On the Value of Utilizing a Goose
Please join us and Observatory‘s Phantasmaphile this Saturday, November 20th, 5-7pm for a discussion on the grotesque in art with Dr. Nancy Hightower. In addition to chatting about the amazing work on the walls at the ISE Cultural Foundation, Nancy will have other works to present from visual and literary grotesque history, including a passage from Rabelais’ Gargantua and Pantatruel concerning the best ways of keeping oneself most comfortably clean and fresh (see this post’s title…if you’re still confused, come to the lecture).
This event is FREE. RSVP via our facebook event page would be appreciated, but not required.
ISE Cultural Foundation
555 Broadway, between Prince and Spring (please hit buzzer for entrance)
please note that the ISE is not connected to the Scholastic store
One of Gustav Dore's illustrations of Rabelais' Gargantua and Pantagruel
“Modern contemporary art, film, TV, and literature embrace the bizarre in a way never before seen. Many might term what they see and read as “grotesque”—used pejoratively to mean that which is strange, unsightly, obscene; in some cases, even funny. The grotesque as a scholarly study, however, is something different. It’s not altogether different, mind you, for certainly the grotesque always includes elements of the bizarre. Yet many authors and artists have used the grotesque—this elusive intersection of humor and horror—to question the strongest rhetoric that holds our society together.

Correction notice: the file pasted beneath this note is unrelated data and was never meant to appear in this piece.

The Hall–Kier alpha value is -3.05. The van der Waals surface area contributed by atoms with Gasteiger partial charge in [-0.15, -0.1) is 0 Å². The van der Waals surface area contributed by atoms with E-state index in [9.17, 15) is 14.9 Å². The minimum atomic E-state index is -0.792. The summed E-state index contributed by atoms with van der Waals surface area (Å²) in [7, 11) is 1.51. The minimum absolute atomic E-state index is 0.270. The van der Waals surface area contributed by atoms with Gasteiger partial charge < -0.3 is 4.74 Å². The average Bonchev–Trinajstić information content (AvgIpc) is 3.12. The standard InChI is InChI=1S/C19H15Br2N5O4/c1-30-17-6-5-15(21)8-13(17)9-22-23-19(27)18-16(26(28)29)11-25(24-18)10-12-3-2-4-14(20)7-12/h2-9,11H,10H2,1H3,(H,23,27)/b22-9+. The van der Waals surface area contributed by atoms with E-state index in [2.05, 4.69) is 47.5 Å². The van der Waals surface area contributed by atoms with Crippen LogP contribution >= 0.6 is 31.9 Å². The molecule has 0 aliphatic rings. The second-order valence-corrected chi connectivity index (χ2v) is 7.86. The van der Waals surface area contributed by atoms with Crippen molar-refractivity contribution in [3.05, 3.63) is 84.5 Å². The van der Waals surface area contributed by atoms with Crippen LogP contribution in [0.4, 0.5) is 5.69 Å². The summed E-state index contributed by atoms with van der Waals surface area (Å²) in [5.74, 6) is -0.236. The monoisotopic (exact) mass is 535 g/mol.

The grotesque has a rich and long history, beginning in antiquity. It was simply ornamental back in Nero’s time, as we see in the “grottoes” of his palace, the Domus Aurea. Human forms blended into plants and animals, with a playfulness that delighted the eye. That ornamental version of the grotesque turned darker when Bosch incorporated it into his Garden of Earthly Delights and Bruegel in The Triumph of Death. Both works give us insight into the paradoxes of the artists’ cultures Over time, the grotesque grew to include an aspect of horror along with a humor that moved beyond an intellectual sarcasm. The purpose of such transgressive humor and horror addresses the paradoxes, hypocrisies, and binaries seen in our post-modern society.”
Dr. Nancy Hightower is an instructor in the Program for Writing and Rhetoric at the University of Colorado, Boulder, where she teaches courses on the Grotesque in Art and Literature.
Please visit the gallery at any time, Tues – Sat, 11am – 6pm, from now until the end of the year to view
Another Roadside Attraction | An Exploration Into The Contemporary Art Genre Of The Neo-Grotesque
November 9 through December 31, 2010
To see an online gallery of the work, click here.